Section 1: What Kills the Virus?



What Kills the Virus?

Hand Washing

To kill germs on your hands, the Centers for Disease Control and Prevention (CDC) recommends washing hands often with soap and water for at least 20 seconds. Washing hands is more effective than hand sanitizers for removing certain kinds of germs. If soap and water are not available, using a hand sanitizer with at least 60% alcohol can help you avoid getting sick and spreading germs to others.

The CDC provides detailed instructions on washing hands and using hand sanitizer. If you have touched a surface that may have been contaminated, do not touch your face before cleaning your hands.

The Food and Drug Administration (FDA) is warning consumers about a sharp increase in hand sanitizer products that are labeled to contain ethanol (also known as ethyl alcohol), but have tested positive for methanol contamination. Methanol, or wood alcohol, is a substance that can be toxic when absorbed through the skin and can be life-threatening when ingested; an increasing number of adverse events have been reported, including blindness, heart issues, effects on the central nervous system, hospitalizations, and death.

Never ingest alcohol-based hand sanitizers; this causes alcohol poisoning and can be lethal. Hand sanitizers should be stored out of the reach of young children and should be used with adult supervision. Please note that the warnings have been expanded to include hand sanitizers that are “subpotent” and do not have a sufficient amount of ethyl alcohol, isopropyl alcohol, or benzalkonium to be effective. Also included are recalled products, as well as those found to have microbial contamination.

The FDA continually updates a list of hand sanitizers that should not be used. As of late July 2020, more than 100 brand names have been cited, most of which are manufactured in Mexico, but a few are made in the US. Consumers need to check this list regularly and ensure the hand sanitizer products in their home (and before purchasing) are safe and effective.

To kill germs at home, most EPA-registered household disinfectants should be effective against the coronavirus; 5 tablespoons (⅓ cup) bleach per gallon of water or 4 teaspoons bleach per quart of water may also be used. Please note that household disinfectants are for household surfaces only and are not to be used on skin.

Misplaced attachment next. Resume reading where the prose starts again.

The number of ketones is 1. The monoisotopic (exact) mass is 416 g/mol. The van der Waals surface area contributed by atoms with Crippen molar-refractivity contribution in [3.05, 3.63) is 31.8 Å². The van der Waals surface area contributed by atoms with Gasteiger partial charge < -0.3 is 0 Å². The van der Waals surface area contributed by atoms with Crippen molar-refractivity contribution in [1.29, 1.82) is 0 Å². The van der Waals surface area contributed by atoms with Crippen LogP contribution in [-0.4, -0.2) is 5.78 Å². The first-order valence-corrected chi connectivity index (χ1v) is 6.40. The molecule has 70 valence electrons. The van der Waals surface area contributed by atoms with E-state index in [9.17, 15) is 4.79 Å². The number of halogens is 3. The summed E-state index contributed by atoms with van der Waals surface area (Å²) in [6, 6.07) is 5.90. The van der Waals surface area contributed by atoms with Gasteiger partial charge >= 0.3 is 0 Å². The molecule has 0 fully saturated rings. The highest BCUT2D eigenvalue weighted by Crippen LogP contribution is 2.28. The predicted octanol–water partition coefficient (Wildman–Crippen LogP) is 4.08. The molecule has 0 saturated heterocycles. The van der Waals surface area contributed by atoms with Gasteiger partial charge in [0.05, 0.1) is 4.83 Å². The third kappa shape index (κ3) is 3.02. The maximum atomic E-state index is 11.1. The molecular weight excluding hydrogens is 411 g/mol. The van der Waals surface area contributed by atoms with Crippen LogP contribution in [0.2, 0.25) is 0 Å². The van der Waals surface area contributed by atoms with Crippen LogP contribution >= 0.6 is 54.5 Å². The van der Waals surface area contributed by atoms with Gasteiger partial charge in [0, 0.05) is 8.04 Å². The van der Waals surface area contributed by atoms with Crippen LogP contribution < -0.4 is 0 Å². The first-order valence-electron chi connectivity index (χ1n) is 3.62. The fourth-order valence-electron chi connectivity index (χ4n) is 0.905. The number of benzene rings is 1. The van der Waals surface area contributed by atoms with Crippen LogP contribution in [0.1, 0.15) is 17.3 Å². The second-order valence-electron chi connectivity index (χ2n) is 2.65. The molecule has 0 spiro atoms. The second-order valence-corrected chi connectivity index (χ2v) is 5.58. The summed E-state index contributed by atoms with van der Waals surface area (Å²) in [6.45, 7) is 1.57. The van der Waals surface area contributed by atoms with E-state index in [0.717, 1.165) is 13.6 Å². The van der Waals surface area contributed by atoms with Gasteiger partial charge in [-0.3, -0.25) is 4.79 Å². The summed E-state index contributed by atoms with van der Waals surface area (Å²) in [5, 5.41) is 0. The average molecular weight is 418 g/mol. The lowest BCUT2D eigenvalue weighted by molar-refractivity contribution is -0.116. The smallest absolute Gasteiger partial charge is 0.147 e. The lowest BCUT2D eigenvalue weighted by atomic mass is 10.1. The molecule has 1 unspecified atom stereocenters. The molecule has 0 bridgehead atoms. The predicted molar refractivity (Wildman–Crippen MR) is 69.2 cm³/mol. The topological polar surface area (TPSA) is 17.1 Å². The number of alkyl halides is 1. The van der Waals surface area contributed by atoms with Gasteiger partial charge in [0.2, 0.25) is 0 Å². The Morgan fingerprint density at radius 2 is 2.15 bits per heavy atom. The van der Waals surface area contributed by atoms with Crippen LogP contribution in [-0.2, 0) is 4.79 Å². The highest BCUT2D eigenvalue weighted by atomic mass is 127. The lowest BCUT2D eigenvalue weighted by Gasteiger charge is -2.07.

The EPA lists products that should be effective against COVID-19.

Launder washable items in water that is as hot as possible. Don’t shake dirty laundry. 

Researchers are exploring how UV light can attenuate the virus. Although not as effective as social distancing measures, seasonal increases in ultraviolet radiation is correlated with a significant decrease in COVID-19 growth rates. Researchers from Tel Aviv University (TAU) are exploring the potential use of ultraviolet (UV) light-emitting diodes (UV-LEDs) as a fast and inexpensive agent to destroy the virus.


How Long Can the Virus Live on Surfaces?

Cleaning Surfaces

While we do not have a definitive answer at this point, studies suggest that the COVID-19 virus may behave like other coronaviruses, which linger on surfaces for a few hours, or up to many days in various environments. The CDC provides recommendations for cleaning and disinfecting different surfaces.

New research suggests that the COVID-19 can live on skin for up to 9 hours. Wash hands for 20 seconds or use hand sanitizers to disinfect skin that may have come in contact with the virus.

The National Institutes of Health (NIH) says preliminary studies have found coronavirus in aerosols (droplets dispersed and suspended in the air) for up to 3 hours; up to 4 hours on copper; up to 24 hours on cardboard; and up to 2–3 days on plastic and stainless steel.

A study out of Australia’s national science agency (CSIRO) found that the virus can live on surfaces like device screens, stainless steel and paper for up to 28 days when kept at room temperature and not exposed to UV light. UV light is known to kill the virus.

Other health experts argue that the risk of transmission via fomites (i.e., surfaces or objects) may be exaggerated because most studies have been conducted in settings that do not reflect real-life conditions. Science has not yet come to a consensus about surface transmission but that doesn’t mean there isn’t a possible risk. With a new, more contagious variant of COVID-19 currently circulating, health and safety agencies like the World Health Organization (WHO), the CDC, and the EPA continue to recommend disinfecting any surfaces you think might be contaminated.

For more information, please visit MSAA’s online collection of COVID-19 materials, “The Coronavirus and MS.”